About 400 million euros were given to EPS for subsidies

, SEE Energy News

The introduction of a tax on CO2 emissions in Serbia will affect the price of electricity produced from coal. The Electric Power Industry of Serbia must prepare for this tax and think as a body independent of the state

Coal reserves in Serbia are being depleted, and any further excavation is at the expense of the environment and human health. It is almost certain that fossil energy sources, including gas, will become the most expensive and completely obsolete in 10 to 15 years, says Kiara Martineli, director of the European Climate Action Network (CAN Europe), the leading European coalition of NGOs fighting climate change. In an interview with “Nova”, he talks about the consequences of the energy crisis caused by the war in Ukraine, what consequences awaits the planet if it does not give up coal in time, and what awaits Serbia on that road. 

Due to the increase in the price of Russian gas, Germany announced the activation of shut down thermal power plants, and they are announcing that from Romania and Italy. How much will this disrupt plans to abandon coal?

It is true that many countries are considering activating coal-fired power plants that are out of operation; there are also countries that have unofficially sent a message that, if necessary, they will extend the operation of thermal power plants after the date for their closure. The EU is preparing a new package of sanctions that includes a ban on coal imports from Russia. This ban means that about 13 percent of thermal power plants in the EU will stop working, which is a positive step. Although it is difficult to estimate how much EU members will insist on increasing the production of electricity from coal, it is not realistic to expect a permanent return to thermal power plants. Coal is still expensive, so most investors, financiers and insurance companies are turning to more profitable energy sources. EU climate and energy policies have set clear goals that must be achieved by 2030.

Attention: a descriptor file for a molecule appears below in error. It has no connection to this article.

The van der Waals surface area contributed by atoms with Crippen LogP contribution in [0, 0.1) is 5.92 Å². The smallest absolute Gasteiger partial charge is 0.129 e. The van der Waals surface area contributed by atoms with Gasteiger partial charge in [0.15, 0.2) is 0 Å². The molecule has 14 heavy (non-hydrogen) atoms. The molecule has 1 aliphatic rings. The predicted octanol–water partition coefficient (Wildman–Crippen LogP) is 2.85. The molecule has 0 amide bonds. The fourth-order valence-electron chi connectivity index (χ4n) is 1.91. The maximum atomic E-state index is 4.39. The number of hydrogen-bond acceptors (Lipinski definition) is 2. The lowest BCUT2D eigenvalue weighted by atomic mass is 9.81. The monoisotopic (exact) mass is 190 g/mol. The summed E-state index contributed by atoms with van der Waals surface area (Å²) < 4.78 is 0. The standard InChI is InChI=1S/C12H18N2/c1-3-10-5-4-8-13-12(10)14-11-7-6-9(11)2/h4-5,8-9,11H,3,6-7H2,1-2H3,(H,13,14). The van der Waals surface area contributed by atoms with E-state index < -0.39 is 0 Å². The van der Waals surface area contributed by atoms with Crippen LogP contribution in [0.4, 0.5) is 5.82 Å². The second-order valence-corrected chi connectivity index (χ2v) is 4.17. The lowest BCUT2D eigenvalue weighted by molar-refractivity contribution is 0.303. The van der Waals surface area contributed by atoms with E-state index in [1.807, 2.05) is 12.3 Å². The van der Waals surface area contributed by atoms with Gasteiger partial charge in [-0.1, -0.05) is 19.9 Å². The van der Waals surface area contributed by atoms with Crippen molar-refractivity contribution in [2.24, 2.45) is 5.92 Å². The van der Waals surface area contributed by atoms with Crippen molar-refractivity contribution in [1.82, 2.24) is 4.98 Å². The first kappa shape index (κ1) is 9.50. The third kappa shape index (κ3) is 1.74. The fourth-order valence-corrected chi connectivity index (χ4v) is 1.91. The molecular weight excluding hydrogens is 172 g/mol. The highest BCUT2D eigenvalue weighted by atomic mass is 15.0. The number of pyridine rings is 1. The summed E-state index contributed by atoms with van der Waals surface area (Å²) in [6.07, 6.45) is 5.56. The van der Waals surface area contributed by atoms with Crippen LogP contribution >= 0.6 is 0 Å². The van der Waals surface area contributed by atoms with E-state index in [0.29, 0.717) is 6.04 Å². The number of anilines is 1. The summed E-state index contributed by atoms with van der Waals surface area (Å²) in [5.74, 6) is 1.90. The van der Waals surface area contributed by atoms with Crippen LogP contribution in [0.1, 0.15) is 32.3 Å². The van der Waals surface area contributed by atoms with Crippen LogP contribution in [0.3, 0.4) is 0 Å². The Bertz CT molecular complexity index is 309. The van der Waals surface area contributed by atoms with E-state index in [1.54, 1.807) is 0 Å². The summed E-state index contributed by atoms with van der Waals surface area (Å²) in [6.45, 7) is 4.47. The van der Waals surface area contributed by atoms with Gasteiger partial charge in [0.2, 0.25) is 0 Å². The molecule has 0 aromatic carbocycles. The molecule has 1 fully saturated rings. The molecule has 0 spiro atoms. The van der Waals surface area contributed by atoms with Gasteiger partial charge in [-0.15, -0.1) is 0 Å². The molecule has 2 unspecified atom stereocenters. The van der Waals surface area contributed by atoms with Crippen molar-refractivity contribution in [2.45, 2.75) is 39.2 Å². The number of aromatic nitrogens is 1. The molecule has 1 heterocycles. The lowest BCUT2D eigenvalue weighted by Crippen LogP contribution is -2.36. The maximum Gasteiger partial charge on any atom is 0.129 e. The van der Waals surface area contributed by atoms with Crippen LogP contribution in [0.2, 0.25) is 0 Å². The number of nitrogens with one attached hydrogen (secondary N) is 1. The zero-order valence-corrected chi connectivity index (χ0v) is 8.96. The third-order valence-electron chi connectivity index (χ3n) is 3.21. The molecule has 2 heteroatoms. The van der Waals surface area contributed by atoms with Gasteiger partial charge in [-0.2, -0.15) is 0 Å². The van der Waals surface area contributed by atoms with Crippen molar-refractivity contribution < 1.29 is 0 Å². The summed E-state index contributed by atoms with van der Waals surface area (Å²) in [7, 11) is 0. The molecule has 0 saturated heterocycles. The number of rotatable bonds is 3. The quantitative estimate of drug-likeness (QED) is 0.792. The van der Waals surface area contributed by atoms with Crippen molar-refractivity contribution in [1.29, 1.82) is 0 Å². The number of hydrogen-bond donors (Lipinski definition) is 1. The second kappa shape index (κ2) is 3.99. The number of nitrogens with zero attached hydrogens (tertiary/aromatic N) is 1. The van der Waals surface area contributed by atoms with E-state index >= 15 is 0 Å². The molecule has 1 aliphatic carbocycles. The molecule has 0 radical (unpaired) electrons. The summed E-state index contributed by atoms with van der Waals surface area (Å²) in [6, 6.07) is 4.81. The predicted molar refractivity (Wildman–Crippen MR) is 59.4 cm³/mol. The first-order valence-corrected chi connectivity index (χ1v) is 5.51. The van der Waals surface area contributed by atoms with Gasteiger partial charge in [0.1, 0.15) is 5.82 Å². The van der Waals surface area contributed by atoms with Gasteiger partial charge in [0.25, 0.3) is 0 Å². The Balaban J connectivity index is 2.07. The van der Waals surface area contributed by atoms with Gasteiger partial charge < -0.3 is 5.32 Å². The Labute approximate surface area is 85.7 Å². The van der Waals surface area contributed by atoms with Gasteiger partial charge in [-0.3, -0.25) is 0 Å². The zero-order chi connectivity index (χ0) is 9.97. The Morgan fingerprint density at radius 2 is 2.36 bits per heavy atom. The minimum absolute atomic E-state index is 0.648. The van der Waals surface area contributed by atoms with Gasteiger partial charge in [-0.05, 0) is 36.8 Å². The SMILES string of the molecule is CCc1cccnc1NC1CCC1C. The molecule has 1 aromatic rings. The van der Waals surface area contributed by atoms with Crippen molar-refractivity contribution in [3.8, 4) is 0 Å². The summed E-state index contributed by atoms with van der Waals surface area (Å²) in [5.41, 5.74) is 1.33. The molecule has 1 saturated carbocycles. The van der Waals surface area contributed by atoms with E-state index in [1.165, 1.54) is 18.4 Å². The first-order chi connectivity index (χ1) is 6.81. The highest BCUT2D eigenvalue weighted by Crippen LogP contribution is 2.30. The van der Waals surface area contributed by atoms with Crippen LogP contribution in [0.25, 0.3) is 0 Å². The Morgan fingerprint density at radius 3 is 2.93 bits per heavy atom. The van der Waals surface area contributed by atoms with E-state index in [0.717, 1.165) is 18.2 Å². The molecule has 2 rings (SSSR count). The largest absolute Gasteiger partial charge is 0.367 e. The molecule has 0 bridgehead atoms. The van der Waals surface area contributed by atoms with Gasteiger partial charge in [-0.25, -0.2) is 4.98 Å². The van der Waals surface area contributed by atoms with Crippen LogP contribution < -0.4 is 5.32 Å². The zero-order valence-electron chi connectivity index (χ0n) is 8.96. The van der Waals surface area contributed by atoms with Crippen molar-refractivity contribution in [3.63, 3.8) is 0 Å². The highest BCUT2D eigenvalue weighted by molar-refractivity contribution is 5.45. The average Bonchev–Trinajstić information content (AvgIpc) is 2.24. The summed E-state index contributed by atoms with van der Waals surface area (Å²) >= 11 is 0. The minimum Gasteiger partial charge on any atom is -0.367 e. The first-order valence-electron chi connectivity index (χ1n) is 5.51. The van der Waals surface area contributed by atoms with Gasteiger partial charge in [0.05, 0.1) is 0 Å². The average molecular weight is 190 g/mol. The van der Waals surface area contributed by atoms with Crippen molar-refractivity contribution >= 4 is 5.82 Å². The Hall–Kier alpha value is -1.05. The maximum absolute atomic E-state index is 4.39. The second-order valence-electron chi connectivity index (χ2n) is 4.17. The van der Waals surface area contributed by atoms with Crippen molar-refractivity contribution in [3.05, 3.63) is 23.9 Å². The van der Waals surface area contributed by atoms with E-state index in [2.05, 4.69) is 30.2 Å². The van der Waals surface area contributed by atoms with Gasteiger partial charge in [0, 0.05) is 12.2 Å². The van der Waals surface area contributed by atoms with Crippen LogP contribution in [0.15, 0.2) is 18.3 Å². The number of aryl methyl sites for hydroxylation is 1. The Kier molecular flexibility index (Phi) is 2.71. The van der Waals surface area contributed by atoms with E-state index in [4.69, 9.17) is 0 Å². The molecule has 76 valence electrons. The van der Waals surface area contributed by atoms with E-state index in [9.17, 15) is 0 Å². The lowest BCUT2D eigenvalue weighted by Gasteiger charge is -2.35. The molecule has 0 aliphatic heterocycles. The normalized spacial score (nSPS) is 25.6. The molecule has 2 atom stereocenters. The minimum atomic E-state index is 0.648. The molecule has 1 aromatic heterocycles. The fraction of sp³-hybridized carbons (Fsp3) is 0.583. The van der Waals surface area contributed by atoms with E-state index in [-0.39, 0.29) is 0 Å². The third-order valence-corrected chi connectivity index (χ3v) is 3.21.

To what extent does the return of coal take us away from the goal of achieving zero net greenhouse gas emissions by 2050?

 – In order to achieve the goal set by the Paris Agreement, to limit global warming to 1.5C, the EU must become climate neutral by 2040, and in order to achieve that, there must be a reduction in greenhouse gas emissions by at least 65 percent by 2030 This means that EU members must phase out coal by 2030. Any delay calls into question the objectives of the Paris Agreement.

The current situation caused by the Russian aggression on Ukraine and EU sanctions is a key moment for a quick transition to energy saving, energy efficiency and investment in renewable energy sources. Fossil fuels, including gas, are not legitimate in any way.

 What if emissions remain too high for the next three decades?